"We use machines that are essentially compact, in-vessel food waste decomposers," explains Weatherbe. "The technology dehydrates material and turns it to compost, greatly reducing material volume in 24 hours. "We now provide these machines, customized for our clients, to turn wet food waste into a dry residual, partially composted material. They are ideal for food courts in shopping centres, for example. One of our most successful installations is at YVR (Vancouver International Airport), the first North American airport to introduce this technology."
He continues, "When we started out in food waste, we realized that contamination levels were really high in programs where consumers were left to sort waste themselves. We have since developed hosted sort station programs for food courts, where food waste is separated by an organization's custodial staff instead of the actual consumers. Once we did that, some of our food-court clients went from 25 percent diversion up to 90 percent, which is dramatic."
He says by installing their food waste composting machine, the volumes on-site that need to be collected and removed from the business are dramatically reduced. Material is dried into an inert product, eliminating odour, fruit flies, maggots and other problems, and the output can be utilized for landscaping and other composting applications. As the material is dehydrated, it becomes densified. It can be stored for longer periods of time and be efficiently transported to a composting site if needed. Moisture is exhausted through a venting system and the machines have a built-in bio-filter to manage odour.
"There's no water used in the system and no waste water is discharged into the sewer systems," explains Weatherbe.
"These machines also handle contamination very well." Once material is dried and reduced, he says it is easy to manually pick out contamination, or it can easily be screened out. "ROI in most cases is less than three years," he adds. "And again, it's not just about the composting machine, it's also about the program that goes with it - the education of the staff."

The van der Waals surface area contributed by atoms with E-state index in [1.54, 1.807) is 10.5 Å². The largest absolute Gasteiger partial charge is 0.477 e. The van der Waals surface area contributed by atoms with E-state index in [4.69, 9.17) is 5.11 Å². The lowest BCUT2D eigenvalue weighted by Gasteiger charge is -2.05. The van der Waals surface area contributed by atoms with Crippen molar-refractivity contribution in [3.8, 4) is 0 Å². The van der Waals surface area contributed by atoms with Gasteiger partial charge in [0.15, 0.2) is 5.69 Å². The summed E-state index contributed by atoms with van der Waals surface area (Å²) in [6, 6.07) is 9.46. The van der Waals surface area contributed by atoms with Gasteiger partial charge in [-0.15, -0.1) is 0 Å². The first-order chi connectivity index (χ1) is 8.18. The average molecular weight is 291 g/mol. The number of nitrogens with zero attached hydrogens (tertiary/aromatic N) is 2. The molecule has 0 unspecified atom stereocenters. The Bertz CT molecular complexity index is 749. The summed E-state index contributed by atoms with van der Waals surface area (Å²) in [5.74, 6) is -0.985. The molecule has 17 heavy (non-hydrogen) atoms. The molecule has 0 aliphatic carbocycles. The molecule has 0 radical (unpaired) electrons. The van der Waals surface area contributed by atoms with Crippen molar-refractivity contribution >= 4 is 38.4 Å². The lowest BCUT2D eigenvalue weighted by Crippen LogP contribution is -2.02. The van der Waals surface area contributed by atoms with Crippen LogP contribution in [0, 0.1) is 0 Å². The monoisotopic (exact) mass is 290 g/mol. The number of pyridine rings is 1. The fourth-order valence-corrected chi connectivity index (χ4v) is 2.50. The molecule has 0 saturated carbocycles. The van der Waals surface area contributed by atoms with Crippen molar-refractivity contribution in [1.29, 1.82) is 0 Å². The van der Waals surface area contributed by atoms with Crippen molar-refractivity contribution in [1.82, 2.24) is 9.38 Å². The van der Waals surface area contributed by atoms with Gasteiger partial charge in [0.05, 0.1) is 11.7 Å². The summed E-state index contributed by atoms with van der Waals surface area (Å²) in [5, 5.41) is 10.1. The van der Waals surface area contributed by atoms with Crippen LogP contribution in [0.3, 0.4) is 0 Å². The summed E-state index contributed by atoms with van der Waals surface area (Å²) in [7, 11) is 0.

According to Schwarz, once large corporations and businesses start to deal with their food waste, they realize they can increase their diversion rates and save money on disposal and transport. She says the application of on-site systems such as theirs isn't just ideal for large, commercial generators of food waste such as food courts and airports.
"Multi-unit residential buildings and high-rises, where residents are generating high-volumes of food waste, are ideal for this technology as well," she says. Both Schwarz and Weatherbe agree that on-site waste processing technology is going to be a big trend for food waste management in the coming years - and they are very happy to be at the forefront of this development.
The case for Vancouver airport
Since October 2016, Recycling Alternative has been running an on-site composting program at Vancouver International Airport. "We've established an entirely new sorting system for food waste at YVR's international food court," says Weatherbe.
"Passengers, after they finish their meal, drop off their tray and YVR staff sort material into garbage waste destined for the landfill and food waste that goes into our on-site composter."
Since the YVR program was started, Schwarz and Weatherbe estimate that there's been an 80 percent reduction in food waste to landfill from their international food court. "This project has been a great success, and we need to keep expanding these kind of initiatives so that we can direct waste away from the landfill," says Weatherbe. "It is only going to become more and more important as the number of passengers that use the terminal increases."
He says YVR plans to add two more machines in the near future, and the goal is to have all food waste managed on-site at YVR, with no food waste being sent off-site.
"Instead of food waste having to be hauled to a composting facility, we're actually going to process it on site, for use on site," he says. "At YVR, what we want to do now is map out their whole waste material flow, for all of the location points of food generation, and see how we can implement a full on-site composting process - not using a windrow in the back lot somewhere, but actually inside the airport."